The Japanese Philosophy of Wabi-Sabi
There is beauty to be found in all things. Our quest for inspiration leads us back, time and again, to the Japanese philosophy Wabi-Sabi.
Our search for beautiful antique furnishings, vintage and gently ‘loved,’ has helped develop a taste for the organic charm of a diamond still in the rough. Sometimes updating a vintage acquisition helps give it new life, but personally, we search for special pieces with just the right amount of wear and tear.
From home furnishings to the spaces we live in, beautiful decay adds character and depth. Metal changes over time, shaping the material and changing its color and texture. Wood wears every life scar beautifully, like wrinkles on a face, the more you use it, the better it gets. Leather is our favorite, getting softer with use and developing a patina that is completely unique to each individual piece.
Our Le Corbusier chair with the original leather is the chicest seat in the house. The above images are (mostly) our personal takes on Wabi-Sabi, but below are a few of our favorite rooms, perfect examples of the philosophy at work, and absolutely spectacular interiors.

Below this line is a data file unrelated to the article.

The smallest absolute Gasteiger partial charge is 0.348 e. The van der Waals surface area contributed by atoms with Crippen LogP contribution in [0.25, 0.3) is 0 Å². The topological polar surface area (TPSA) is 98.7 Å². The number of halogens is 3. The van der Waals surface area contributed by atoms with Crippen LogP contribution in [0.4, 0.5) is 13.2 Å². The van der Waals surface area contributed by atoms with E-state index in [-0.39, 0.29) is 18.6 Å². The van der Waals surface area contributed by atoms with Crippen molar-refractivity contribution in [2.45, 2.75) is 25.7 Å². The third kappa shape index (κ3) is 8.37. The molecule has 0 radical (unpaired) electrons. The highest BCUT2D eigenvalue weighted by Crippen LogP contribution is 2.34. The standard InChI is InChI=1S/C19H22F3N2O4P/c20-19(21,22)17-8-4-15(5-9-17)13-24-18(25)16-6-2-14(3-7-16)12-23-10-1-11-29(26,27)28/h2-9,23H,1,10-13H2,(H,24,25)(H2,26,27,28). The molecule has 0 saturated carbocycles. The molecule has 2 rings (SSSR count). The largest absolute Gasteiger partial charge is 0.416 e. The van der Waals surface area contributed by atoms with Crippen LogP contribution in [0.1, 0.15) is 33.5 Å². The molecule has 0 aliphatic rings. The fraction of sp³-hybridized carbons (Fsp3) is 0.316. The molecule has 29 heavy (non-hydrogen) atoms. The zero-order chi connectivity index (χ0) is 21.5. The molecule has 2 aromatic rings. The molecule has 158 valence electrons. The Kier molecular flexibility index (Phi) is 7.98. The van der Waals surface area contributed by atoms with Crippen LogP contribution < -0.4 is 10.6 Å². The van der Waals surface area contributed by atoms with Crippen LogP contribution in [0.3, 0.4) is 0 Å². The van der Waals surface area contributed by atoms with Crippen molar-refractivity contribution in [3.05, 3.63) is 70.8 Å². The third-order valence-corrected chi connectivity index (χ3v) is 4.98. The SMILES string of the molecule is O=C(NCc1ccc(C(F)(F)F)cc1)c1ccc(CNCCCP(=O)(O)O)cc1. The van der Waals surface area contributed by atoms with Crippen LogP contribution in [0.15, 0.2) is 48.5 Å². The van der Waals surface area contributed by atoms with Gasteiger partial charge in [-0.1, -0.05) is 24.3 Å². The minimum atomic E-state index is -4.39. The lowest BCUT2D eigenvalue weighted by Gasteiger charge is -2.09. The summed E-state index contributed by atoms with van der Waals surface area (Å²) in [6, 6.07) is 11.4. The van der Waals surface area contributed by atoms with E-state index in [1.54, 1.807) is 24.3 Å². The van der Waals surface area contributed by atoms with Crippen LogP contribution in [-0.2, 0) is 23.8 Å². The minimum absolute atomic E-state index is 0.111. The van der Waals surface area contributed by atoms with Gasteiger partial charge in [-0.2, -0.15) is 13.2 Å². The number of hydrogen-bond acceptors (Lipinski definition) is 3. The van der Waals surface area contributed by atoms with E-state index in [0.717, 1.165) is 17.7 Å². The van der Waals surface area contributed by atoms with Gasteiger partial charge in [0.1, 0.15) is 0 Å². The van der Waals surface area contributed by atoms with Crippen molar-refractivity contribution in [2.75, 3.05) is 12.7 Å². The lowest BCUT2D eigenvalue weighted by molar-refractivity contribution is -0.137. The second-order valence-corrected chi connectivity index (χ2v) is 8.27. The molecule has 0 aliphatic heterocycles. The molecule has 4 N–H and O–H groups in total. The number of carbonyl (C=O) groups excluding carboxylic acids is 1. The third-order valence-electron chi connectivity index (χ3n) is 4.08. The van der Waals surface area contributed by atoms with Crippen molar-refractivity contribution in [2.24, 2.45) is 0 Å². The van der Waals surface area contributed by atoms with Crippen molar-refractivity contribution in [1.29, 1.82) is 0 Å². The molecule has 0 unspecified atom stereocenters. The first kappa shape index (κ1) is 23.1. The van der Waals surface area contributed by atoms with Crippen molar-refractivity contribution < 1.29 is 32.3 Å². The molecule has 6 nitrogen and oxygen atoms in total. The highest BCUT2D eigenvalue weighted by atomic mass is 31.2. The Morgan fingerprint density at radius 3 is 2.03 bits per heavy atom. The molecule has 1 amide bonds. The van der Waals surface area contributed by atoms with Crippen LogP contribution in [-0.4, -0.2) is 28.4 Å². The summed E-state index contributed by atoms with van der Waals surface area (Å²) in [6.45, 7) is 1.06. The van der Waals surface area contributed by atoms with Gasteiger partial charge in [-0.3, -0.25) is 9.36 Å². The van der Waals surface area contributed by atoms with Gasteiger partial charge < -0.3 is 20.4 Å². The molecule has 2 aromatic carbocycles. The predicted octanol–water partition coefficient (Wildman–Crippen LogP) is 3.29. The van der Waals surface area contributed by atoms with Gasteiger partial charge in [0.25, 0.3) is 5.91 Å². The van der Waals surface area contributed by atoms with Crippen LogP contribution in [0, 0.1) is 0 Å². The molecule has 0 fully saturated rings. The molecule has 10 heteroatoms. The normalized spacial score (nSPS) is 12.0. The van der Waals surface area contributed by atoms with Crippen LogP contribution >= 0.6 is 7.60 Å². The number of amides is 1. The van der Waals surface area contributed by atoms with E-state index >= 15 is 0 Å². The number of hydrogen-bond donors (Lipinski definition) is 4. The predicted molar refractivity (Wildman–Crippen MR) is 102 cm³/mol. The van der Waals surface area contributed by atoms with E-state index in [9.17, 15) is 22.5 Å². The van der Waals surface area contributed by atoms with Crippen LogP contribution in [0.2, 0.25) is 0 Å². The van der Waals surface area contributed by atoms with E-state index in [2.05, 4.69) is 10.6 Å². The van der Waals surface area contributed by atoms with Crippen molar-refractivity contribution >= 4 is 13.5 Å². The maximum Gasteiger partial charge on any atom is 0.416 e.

Axel Vervoordt is the finest example of contemporary, and highly intentional, Wabi Sabi. His use of aged, natural, materials and minimalist form gives his interiors a feeling of warmth and history. We swoon for all his epic designs.
The New Mexico home of American painter Georgia O’Keeffe is a study in instinctual Wabi Sabi and one of our most loved inspirations. Austere and striking, but spiritual and unintentionally edgy, her home is a reflection of the artist and her spirit.
Another room that channels the very essence of Wabi Sabi, Alan Donovan’s home in Kenya, a fine collection of local, artisanal creations, put together in perfectly imperfect harmony.